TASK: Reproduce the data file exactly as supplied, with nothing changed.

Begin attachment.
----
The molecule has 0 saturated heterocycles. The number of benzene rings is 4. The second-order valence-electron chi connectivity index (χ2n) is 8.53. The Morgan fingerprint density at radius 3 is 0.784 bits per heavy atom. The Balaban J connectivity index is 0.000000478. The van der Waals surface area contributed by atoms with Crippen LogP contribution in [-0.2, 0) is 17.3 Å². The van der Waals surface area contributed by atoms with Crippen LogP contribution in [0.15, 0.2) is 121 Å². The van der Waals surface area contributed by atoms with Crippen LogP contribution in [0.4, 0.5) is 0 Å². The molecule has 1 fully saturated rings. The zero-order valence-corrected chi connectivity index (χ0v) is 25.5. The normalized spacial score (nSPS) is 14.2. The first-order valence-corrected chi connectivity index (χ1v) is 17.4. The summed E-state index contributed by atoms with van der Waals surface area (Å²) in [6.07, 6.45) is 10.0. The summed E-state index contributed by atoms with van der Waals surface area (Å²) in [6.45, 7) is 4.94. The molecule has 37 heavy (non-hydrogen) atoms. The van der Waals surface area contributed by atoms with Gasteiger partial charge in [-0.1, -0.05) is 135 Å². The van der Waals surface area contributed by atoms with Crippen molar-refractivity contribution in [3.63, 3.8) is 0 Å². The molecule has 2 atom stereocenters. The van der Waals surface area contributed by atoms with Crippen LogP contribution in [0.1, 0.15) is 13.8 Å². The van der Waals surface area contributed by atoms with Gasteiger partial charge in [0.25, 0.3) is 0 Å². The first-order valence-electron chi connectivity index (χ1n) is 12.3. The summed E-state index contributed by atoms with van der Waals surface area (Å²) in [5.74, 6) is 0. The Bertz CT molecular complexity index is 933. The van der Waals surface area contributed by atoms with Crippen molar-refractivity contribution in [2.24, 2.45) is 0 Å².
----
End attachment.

The molecule has 0 saturated heterocycles. The number of benzene rings is 4. The second-order valence-electron chi connectivity index (χ2n) is 8.53. The Morgan fingerprint density at radius 3 is 0.784 bits per heavy atom. The Balaban J connectivity index is 0.000000478. The van der Waals surface area contributed by atoms with Crippen LogP contribution in [-0.2, 0) is 17.3 Å². The van der Waals surface area contributed by atoms with Crippen LogP contribution in [0.15, 0.2) is 121 Å². The van der Waals surface area contributed by atoms with Crippen LogP contribution in [0.4, 0.5) is 0 Å². The molecule has 1 fully saturated rings. The zero-order valence-corrected chi connectivity index (χ0v) is 25.5. The normalized spacial score (nSPS) is 14.2. The first-order valence-corrected chi connectivity index (χ1v) is 17.4. The summed E-state index contributed by atoms with van der Waals surface area (Å²) in [6.07, 6.45) is 10.0. The summed E-state index contributed by atoms with van der Waals surface area (Å²) in [6.45, 7) is 4.94. The molecule has 37 heavy (non-hydrogen) atoms. The van der Waals surface area contributed by atoms with Gasteiger partial charge in [-0.1, -0.05) is 135 Å². The van der Waals surface area contributed by atoms with Crippen molar-refractivity contribution in [3.63, 3.8) is 0 Å². The molecule has 2 atom stereocenters. The van der Waals surface area contributed by atoms with Crippen LogP contribution in [0.1, 0.15) is 13.8 Å². The van der Waals surface area contributed by atoms with Gasteiger partial charge in [0.25, 0.3) is 0 Å². The first-order valence-electron chi connectivity index (χ1n) is 12.3. The summed E-state index contributed by atoms with van der Waals surface area (Å²) in [5.74, 6) is 0. The Bertz CT molecular complexity index is 933. The van der Waals surface area contributed by atoms with Crippen molar-refractivity contribution in [2.24, 2.45) is 0 Å².